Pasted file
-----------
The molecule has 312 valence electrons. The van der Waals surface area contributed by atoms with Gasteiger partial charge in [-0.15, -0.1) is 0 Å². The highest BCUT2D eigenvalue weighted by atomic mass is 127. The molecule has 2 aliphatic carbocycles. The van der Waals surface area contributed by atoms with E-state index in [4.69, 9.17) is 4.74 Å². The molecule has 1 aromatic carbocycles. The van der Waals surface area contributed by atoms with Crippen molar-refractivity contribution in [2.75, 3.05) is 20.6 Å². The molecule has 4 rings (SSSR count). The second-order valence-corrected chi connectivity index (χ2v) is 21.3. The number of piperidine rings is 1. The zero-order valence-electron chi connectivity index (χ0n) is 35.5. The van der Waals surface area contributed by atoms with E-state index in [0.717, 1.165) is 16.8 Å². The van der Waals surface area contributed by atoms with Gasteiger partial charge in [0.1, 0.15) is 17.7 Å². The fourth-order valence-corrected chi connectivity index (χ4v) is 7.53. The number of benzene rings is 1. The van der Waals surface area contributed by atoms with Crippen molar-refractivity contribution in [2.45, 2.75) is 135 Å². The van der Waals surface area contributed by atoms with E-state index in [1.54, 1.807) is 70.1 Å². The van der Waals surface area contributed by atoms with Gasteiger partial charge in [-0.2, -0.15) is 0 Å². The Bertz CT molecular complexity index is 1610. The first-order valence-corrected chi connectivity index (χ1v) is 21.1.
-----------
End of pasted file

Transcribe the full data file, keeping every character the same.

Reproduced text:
The molecule has 312 valence electrons. The van der Waals surface area contributed by atoms with Gasteiger partial charge in [-0.15, -0.1) is 0 Å². The highest BCUT2D eigenvalue weighted by atomic mass is 127. The molecule has 2 aliphatic carbocycles. The van der Waals surface area contributed by atoms with E-state index in [4.69, 9.17) is 4.74 Å². The molecule has 1 aromatic carbocycles. The van der Waals surface area contributed by atoms with Crippen molar-refractivity contribution in [2.75, 3.05) is 20.6 Å². The molecule has 4 rings (SSSR count). The second-order valence-corrected chi connectivity index (χ2v) is 21.3. The number of piperidine rings is 1. The zero-order valence-electron chi connectivity index (χ0n) is 35.5. The van der Waals surface area contributed by atoms with E-state index in [0.717, 1.165) is 16.8 Å². The van der Waals surface area contributed by atoms with Gasteiger partial charge in [0.1, 0.15) is 17.7 Å². The fourth-order valence-corrected chi connectivity index (χ4v) is 7.53. The number of benzene rings is 1. The van der Waals surface area contributed by atoms with Crippen molar-refractivity contribution in [2.45, 2.75) is 135 Å². The van der Waals surface area contributed by atoms with E-state index in [1.54, 1.807) is 70.1 Å². The van der Waals surface area contributed by atoms with Gasteiger partial charge in [-0.2, -0.15) is 0 Å². The Bertz CT molecular complexity index is 1610. The first-order valence-corrected chi connectivity index (χ1v) is 21.1.